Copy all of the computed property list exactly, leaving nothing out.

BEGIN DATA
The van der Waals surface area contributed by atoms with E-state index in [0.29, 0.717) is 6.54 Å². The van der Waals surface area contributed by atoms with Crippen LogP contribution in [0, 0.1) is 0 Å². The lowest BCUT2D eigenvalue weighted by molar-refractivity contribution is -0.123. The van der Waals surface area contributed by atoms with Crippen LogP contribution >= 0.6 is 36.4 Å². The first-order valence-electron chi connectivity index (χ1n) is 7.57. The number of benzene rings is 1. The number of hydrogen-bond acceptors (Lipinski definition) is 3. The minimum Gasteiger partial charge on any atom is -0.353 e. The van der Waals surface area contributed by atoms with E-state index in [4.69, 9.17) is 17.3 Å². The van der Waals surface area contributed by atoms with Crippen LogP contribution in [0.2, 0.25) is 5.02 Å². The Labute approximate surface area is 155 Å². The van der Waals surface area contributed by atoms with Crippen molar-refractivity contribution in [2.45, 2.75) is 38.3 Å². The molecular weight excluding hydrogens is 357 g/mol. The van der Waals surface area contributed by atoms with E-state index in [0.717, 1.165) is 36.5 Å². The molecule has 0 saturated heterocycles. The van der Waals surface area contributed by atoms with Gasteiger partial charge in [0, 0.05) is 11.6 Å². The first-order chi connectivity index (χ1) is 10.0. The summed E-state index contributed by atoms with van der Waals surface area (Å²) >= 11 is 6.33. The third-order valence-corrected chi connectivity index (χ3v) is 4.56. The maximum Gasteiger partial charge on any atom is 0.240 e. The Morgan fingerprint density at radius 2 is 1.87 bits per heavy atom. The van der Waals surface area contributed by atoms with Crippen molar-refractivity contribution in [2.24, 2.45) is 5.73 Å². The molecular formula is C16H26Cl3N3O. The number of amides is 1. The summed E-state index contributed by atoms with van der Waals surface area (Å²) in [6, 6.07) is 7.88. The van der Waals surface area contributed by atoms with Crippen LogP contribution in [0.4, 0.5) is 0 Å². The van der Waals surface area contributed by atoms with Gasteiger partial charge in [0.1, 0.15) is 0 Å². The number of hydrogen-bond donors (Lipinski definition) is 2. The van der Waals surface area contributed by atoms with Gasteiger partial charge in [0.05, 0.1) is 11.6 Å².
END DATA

The van der Waals surface area contributed by atoms with E-state index in [0.29, 0.717) is 6.54 Å². The van der Waals surface area contributed by atoms with Crippen LogP contribution in [0, 0.1) is 0 Å². The lowest BCUT2D eigenvalue weighted by molar-refractivity contribution is -0.123. The van der Waals surface area contributed by atoms with Crippen LogP contribution >= 0.6 is 36.4 Å². The first-order valence-electron chi connectivity index (χ1n) is 7.57. The number of benzene rings is 1. The number of hydrogen-bond acceptors (Lipinski definition) is 3. The minimum Gasteiger partial charge on any atom is -0.353 e. The van der Waals surface area contributed by atoms with E-state index in [4.69, 9.17) is 17.3 Å². The van der Waals surface area contributed by atoms with Crippen LogP contribution in [0.2, 0.25) is 5.02 Å². The Labute approximate surface area is 155 Å². The van der Waals surface area contributed by atoms with Crippen molar-refractivity contribution in [2.45, 2.75) is 38.3 Å². The molecular weight excluding hydrogens is 357 g/mol. The van der Waals surface area contributed by atoms with E-state index in [0.717, 1.165) is 36.5 Å². The molecule has 0 saturated heterocycles. The van der Waals surface area contributed by atoms with Gasteiger partial charge in [0, 0.05) is 11.6 Å². The first-order chi connectivity index (χ1) is 10.0. The summed E-state index contributed by atoms with van der Waals surface area (Å²) >= 11 is 6.33. The third-order valence-corrected chi connectivity index (χ3v) is 4.56. The maximum Gasteiger partial charge on any atom is 0.240 e. The Morgan fingerprint density at radius 2 is 1.87 bits per heavy atom. The van der Waals surface area contributed by atoms with Crippen molar-refractivity contribution in [2.24, 2.45) is 5.73 Å². The molecular formula is C16H26Cl3N3O. The number of amides is 1. The summed E-state index contributed by atoms with van der Waals surface area (Å²) in [6, 6.07) is 7.88. The van der Waals surface area contributed by atoms with Crippen LogP contribution in [0.4, 0.5) is 0 Å². The van der Waals surface area contributed by atoms with Gasteiger partial charge in [0.1, 0.15) is 0 Å². The number of hydrogen-bond donors (Lipinski definition) is 2. The van der Waals surface area contributed by atoms with Gasteiger partial charge in [0.05, 0.1) is 11.6 Å².